We've also done a lot in order to get that kind of diversity of thought and education. So, yes, we have hired from your classic picks such as the Ivy [League] and then we have graduates from smaller regional schools. I don't really care where they went to school as long as they are just really intellectually curious, hard workers. And since we only hire people with ten years of experience or more, I have a really good track record that I can do due diligence on them. Having a diverse team really does help when you're speaking to GPs to encourage them to have diversity. My team has always been half women, half men so from that aspect we definitely get diverse points of view. We've got generational differences as well, which I think is huge. We've got the people who have 26-year-old sons and daughters, and people who haven't started having kids.
Trusted Insight: In your 3 decades of investment experience, how much change or progress have you seen with diversity and inclusion? What do you think could be done better?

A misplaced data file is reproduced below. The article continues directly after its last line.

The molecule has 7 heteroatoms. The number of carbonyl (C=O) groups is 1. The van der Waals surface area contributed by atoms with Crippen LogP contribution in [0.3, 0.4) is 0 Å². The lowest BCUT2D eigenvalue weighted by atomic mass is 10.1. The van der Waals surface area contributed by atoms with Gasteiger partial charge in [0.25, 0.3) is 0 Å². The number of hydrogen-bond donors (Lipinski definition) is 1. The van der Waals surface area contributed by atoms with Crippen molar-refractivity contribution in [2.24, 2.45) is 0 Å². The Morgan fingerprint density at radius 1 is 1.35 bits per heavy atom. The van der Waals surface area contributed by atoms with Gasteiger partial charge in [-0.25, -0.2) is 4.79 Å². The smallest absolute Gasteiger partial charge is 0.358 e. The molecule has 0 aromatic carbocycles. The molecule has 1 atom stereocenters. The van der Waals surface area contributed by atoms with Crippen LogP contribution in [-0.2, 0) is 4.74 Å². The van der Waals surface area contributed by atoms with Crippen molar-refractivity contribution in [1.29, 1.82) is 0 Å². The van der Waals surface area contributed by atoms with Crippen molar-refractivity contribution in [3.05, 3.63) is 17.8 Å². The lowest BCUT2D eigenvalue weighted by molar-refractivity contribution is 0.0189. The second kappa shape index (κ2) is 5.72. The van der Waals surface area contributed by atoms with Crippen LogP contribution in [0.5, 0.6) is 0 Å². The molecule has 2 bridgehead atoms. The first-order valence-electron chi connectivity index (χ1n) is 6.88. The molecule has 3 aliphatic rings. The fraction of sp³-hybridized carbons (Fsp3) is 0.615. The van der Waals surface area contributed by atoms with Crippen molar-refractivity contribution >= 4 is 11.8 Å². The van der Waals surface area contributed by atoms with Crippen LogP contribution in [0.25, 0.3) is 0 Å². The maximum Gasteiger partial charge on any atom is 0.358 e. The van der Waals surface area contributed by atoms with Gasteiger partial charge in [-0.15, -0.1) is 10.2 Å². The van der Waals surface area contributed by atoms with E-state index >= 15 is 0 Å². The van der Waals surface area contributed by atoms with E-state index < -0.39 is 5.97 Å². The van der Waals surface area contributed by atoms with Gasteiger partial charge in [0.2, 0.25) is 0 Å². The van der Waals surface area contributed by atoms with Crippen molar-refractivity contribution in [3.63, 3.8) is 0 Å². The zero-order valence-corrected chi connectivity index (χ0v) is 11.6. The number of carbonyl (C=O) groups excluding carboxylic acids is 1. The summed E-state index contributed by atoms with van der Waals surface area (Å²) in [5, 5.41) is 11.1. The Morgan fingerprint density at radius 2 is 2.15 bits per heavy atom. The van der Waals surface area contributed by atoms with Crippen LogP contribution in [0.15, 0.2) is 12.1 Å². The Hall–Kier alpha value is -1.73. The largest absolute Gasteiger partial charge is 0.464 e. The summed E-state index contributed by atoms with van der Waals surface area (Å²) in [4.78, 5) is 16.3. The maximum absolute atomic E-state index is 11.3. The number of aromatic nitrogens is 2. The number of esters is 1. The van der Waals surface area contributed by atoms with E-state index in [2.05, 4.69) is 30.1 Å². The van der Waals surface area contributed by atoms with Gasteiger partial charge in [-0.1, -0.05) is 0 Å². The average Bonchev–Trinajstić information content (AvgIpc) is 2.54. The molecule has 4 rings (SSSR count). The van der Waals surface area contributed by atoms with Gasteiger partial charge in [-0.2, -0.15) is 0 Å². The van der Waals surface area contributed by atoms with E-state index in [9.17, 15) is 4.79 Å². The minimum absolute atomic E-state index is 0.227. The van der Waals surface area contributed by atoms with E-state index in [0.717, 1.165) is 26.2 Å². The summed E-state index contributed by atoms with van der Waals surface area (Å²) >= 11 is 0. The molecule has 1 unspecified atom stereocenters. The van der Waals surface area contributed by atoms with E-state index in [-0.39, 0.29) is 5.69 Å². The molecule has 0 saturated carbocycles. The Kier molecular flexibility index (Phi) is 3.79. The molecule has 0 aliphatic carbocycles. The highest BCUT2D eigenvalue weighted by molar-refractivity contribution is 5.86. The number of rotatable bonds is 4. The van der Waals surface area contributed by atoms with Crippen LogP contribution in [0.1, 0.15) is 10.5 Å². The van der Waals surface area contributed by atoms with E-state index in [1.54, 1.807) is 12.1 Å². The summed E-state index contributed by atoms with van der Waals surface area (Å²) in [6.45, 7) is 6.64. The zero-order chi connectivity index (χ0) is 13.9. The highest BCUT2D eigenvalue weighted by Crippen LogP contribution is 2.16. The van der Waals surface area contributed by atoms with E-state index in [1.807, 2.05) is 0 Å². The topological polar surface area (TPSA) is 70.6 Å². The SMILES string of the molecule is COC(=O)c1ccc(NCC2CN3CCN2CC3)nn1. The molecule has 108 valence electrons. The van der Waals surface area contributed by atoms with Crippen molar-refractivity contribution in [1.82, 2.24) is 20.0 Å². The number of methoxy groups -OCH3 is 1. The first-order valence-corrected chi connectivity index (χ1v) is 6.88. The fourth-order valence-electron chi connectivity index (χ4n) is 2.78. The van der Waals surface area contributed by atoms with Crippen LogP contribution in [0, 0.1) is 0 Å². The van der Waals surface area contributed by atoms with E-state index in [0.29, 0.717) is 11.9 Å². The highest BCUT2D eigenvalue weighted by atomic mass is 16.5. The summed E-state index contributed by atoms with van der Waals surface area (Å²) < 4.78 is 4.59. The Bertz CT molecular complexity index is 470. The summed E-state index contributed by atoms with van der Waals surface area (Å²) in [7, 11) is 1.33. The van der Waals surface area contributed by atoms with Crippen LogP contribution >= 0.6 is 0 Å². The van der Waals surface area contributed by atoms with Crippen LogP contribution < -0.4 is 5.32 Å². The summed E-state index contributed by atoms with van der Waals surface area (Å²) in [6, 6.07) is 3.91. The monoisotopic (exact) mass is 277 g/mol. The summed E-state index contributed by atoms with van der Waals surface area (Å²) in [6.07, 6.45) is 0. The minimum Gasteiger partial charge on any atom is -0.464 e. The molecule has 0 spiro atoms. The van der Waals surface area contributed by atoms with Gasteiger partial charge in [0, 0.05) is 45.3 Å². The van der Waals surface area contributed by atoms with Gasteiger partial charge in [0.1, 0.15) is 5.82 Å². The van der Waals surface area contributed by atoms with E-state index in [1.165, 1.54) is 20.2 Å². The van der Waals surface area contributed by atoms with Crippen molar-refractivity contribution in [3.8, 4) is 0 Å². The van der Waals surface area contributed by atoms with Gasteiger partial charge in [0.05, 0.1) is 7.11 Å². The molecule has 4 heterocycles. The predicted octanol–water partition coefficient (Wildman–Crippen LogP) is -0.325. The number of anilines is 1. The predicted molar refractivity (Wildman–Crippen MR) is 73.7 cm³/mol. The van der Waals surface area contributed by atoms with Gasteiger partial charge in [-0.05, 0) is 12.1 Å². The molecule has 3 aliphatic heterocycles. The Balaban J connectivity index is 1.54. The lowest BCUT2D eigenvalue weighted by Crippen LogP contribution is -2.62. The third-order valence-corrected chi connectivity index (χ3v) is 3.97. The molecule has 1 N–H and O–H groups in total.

Ana Marshall: The entry classes at investment firms are mostly 50 percent women. The entry classes have a lot of women, but as you get more senior, the demand on time grows exponentially and women decide to opt out. I've watched men choose to get off that train too. It’s harder and harder to make it as a woman, especially in public markets. In private equity, you see more women in the allocator side but not the investment firm side. In private equity, you can more or less set your pace and you can look at a calendar and know who is going to come to fundraise. Yes, it's a huge project, then you move onto the next thing.
"All of us have responsibilities to the overall investment community embedded into our goals and for me that includes helping other newly-minted CIOs and speaking at conferences."
In public markets, the markets trading 24/7. Saturday is the only day that I rest because there are no Asian markets open. I just catch up on reading on Saturdays, but it’s such a dynamic market and it consumes so much of your time. Even when you are not connected to a device, you're thinking about it; it is an exhausting thing. The women investors I know that have made it to senior roles have very supportive spouses who are willing to take on the role of primary parent. This is why we find many fewer women in public markets.